On the final track of his latest project, the DIY guru smashes through the glass ceiling

Meet Adam Paddock, a singer-songwriter and multi-instrumentalist from Columbus, OH, now living and working in Nashville. Over the last few years, Paddock and his band have taken ownership of the small yet community-driven scene in Columbus, while making waves in the overall independent scene via a rigorous grassroots/DIY campaign that has, slowly but surely, begun to pay off. Motivated by his motto, “People are the point,” he leads by example.

His new half-a-project, SWEET OHIO LIGHT, is out now. The other half is set for release later this year.

Paddock, a master of instrumental and vocal arrangement with a vocal tone capable of maneuvering through pop, rock, jazz, and more, unleashes his prowess throughout this project on songs like “COUNT ON IT” AND “SPACE TO GROW,” but he shines brightest on the projects title track, “SWEET OHIO LIGHT.”

On the first few lines of “SWEET OHIO LIGHT,” Paddock tips his hat to his beloved hometown: “You can probably tell where I’m from/ Mid-American joy and then some/ Tell the kid who he’ll be, and he won’t believe.” He sings “mid-American joy and then some” with a bit of a twang, his tone oozing with confidence and pride. The next lines, with all his love and admiration behind them, push that pride aside in the name of his desire… his desperation, even, to make it out. To go and BE someone: “There’s a push and a pull to become more than a notable high school alum/ You could never have asked too much of me.”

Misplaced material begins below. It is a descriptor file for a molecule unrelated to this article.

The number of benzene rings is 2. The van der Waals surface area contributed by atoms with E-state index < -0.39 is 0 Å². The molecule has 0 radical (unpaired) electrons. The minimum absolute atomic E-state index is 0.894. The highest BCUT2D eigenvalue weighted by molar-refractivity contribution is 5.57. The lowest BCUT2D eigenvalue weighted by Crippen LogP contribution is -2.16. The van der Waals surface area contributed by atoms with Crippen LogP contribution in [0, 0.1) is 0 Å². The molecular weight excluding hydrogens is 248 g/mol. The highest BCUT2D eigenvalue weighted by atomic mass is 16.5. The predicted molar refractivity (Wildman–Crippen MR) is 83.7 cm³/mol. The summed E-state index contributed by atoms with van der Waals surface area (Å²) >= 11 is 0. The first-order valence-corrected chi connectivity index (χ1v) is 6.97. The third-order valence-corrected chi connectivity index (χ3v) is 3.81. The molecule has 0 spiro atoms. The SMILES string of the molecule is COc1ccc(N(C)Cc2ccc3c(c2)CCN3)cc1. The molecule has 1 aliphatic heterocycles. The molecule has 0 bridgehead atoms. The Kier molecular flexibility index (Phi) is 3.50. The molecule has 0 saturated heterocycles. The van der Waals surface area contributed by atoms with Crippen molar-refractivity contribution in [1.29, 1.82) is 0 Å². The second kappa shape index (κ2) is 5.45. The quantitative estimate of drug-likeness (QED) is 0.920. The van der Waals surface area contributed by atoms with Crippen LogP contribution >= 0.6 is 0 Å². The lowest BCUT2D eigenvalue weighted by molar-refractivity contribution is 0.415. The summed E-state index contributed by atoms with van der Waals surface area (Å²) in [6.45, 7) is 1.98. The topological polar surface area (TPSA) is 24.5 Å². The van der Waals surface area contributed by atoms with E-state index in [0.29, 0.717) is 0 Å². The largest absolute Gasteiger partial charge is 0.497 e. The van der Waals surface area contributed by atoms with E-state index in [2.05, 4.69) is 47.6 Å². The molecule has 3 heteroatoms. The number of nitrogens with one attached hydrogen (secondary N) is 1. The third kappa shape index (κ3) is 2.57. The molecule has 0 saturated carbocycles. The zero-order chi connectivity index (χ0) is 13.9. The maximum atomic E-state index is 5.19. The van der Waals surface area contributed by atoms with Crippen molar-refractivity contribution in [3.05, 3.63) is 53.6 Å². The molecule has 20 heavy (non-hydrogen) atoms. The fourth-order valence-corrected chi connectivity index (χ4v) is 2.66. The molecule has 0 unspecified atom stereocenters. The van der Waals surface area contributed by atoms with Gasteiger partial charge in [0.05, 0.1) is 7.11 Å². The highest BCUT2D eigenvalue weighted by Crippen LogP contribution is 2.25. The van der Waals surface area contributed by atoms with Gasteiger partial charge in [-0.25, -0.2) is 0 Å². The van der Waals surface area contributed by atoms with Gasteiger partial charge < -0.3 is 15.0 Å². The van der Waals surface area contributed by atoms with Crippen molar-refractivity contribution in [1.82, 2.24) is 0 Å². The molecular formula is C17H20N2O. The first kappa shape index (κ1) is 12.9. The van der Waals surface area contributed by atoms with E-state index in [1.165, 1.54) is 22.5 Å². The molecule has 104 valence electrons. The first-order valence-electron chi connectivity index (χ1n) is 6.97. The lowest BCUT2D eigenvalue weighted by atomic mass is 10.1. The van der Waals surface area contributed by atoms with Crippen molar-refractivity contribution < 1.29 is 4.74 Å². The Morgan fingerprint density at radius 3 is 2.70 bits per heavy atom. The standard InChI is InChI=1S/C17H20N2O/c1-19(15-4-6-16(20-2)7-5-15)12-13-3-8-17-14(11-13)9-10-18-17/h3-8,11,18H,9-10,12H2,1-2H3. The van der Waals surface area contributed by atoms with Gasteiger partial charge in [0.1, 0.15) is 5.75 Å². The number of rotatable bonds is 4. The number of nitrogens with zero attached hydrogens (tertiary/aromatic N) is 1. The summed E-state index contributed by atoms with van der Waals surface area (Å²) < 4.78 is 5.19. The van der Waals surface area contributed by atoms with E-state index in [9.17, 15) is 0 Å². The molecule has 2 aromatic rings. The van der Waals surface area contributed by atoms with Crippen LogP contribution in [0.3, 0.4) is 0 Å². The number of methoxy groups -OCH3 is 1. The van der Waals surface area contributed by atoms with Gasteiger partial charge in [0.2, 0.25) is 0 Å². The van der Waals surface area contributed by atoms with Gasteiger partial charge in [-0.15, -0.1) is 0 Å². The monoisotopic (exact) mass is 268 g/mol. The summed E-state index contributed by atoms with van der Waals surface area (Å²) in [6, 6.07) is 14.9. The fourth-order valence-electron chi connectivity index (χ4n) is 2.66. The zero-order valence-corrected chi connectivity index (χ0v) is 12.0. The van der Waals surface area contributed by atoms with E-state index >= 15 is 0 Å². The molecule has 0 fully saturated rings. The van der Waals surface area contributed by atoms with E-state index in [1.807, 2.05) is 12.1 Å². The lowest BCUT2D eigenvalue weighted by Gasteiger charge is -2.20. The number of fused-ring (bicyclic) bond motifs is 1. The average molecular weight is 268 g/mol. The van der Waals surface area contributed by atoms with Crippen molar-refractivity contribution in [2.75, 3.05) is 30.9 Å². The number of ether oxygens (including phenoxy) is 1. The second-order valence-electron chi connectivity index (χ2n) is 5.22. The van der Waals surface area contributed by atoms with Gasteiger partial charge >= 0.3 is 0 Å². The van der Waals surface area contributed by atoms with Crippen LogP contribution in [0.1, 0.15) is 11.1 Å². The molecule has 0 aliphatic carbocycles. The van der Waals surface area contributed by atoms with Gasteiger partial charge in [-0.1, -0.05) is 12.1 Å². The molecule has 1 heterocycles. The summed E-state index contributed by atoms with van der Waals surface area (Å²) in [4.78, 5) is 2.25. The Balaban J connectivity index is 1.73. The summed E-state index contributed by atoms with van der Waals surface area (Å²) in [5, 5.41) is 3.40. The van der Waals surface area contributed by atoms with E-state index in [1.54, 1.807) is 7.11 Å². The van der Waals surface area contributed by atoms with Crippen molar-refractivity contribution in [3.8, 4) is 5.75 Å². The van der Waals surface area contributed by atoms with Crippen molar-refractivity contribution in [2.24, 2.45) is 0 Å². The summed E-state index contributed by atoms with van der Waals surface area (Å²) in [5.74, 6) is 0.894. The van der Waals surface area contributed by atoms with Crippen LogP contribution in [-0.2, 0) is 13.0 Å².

His performance here is exhilarated, but wayward. On a scale of 1-10, he starts on an eight and is, generally, static throughout. The line “Ooh, I could walk these streets,” emphasis on “could walk,” is consistently just under the pitch. His four-note trills on the words “I know” in the line “I know I’m alright” aren’t imperative. However, even with those minor discrepancies, the tune is electric. It embodies the rush of the final minutes of “Fix You” by Coldplay dominated by an exceptionally tight instrumental arrangement, highlighted by an invigorating horns section. His band stays within their lines, but adequately matches the intensity and precision of the lyric and vocal performance.

Impressively, even with a wall of sound to contend with from his band, Paddock’s presence alone via his lead vocal is enough to keep him above water. His vocal additions are tasteful, not excessive. He is, simply, a powerhouse, forward belting and growling his way through each chorus: “There’s a town that you might NEVER see/ But it built me up from underneath/ It’s always been inside/ That SWEET OHIO LIGHT!”

“SWEET OHIO LIGHT” is, to this point, Paddock’s manifesto. It is the abbreviated story of a man who, if challenged, would emulate the training regimens of great Ohio athletes such as Cy Young, Ken Griffey Jr., and King James himself. He might even go another round. All in the name of getting stronger, both physically and mentally. Onlookers may question his motives, or dismiss them as performative, but he isn’t concerned with them. On “SWEET OHIO LIGHT,” Paddock has them in his rearview mirror as he hurtles towards whatever is next, with only victory in mind.

Catch Paddock on his US tour this spring.